Small Business Owners Share Challenges of Hiring Employees and Gig Workers
Small businesses employ almost half of all workers in the United States and have been responsible for much of the post-2008 economic recovery through their hiring efforts.
Over the past year, hiring activity has been on an upward trend for small businesses, with plans to add workers hitting the highest level since 1999.
SCORE’s latest Megaphone of Main Street Small Business Jobs Report surveyed more than 1,700 small business owners to rate their hiring experiences of employees and contractors.
Difficulty filling positions
More than 50 percent of small businesses said it was very or somewhat difficult to fill open positions, with about 55 percent of micro businesses, or those with 0 to 4 employees, in agreement.
Twenty-seven percent of openings went unfilled in the past six months, which was consistent across different small business sizes and locations. Business owners cited problems finding skilled, qualified applicants as a primary reason for not filling positions.
Offering competitive wages and salaries is another common challenge, along with a lack of healthcare and other employee benefits. Hiring takes time, too — about 18 percent of all small businesses said it was too time-consuming to hire qualified workers – they’ll just do the job themselves.
Small businesses use job-posting sites, recommendations from other business owners, networking groups and online platforms drive hiring efforts, but by far, recommendations from other workers proved most fruitful in finding new employees.
Our infographic, “The Megaphone of Main Street: Small Business and Employment,” identifies more hiring challenges faced by small businesses.
The gig economy and small business
The area of largest hiring growth among those surveyed was in one-time project or gig workers at 37 percent.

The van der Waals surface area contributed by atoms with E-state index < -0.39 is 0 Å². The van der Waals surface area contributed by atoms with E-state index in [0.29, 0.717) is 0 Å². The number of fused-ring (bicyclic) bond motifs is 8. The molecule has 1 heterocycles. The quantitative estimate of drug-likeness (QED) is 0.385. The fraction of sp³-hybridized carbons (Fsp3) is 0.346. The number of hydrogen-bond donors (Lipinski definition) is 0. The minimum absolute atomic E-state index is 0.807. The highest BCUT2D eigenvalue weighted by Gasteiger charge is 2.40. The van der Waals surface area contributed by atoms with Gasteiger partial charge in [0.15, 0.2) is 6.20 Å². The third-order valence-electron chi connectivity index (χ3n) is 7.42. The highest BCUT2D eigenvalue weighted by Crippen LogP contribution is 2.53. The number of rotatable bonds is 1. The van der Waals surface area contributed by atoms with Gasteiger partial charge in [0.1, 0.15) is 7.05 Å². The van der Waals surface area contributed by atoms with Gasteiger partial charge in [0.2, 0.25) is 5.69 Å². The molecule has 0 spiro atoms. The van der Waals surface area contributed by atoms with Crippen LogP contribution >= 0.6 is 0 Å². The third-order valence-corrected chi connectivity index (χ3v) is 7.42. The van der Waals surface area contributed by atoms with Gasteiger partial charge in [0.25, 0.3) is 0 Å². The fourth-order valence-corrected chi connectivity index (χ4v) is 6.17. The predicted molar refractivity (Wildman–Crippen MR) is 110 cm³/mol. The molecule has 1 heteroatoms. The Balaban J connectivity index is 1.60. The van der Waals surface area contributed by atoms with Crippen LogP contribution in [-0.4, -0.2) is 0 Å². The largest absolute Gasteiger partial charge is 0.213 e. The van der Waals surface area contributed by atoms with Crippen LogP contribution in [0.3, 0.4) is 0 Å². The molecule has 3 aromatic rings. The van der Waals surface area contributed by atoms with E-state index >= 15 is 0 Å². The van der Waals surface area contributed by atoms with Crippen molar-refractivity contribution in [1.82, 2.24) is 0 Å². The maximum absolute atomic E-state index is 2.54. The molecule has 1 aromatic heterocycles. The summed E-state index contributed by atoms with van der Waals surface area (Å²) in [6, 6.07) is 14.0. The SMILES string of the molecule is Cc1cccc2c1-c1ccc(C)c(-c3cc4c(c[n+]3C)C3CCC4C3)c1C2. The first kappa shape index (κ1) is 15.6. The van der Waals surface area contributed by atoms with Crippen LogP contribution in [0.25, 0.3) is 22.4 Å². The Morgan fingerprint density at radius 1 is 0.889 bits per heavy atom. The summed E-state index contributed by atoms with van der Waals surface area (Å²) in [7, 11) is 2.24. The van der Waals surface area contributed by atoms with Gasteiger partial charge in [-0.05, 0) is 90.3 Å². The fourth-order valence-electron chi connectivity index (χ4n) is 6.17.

Eighteen percent of businesses reported replacing employees of any type with contractors over the past six months.
Of those business owners, 50.8 percent reported choosing a contractor or temporary worker for the benefit of their specialized expertise. Forty-one percent reported only having seasonal or temporary needs; 35.1 percent said they preferred hiring a contractor over needing ongoing cash reserves for payroll. The costs and complexities of offering employee benefits like healthcare and retirement plans also drove the decision to hire a contractor.
Forty-seven percent of solopreneurs reported hiring other people for part-time help running their businesses. Their firms had an average of 3.2 workers, including the owner.
Contractors are most likely to be called in to complete technical, accounting, bookkeeping and marketing tasks. Other important roles for contractors include manufacturing, sales, business planning and logistics.
When respondents noted their reasons for hiring an employee over a contractor, consistency of work and commitment to the company were primary. Having the same person in a position rather than a rotating contractor was another major factor, as was the ability to direct work tasks and schedule work hours.
Some business owners commented that their concerns about correctly following IRS regulations— and dealing with related paperwork — guided their decisions whether to hire a contractor or an employee.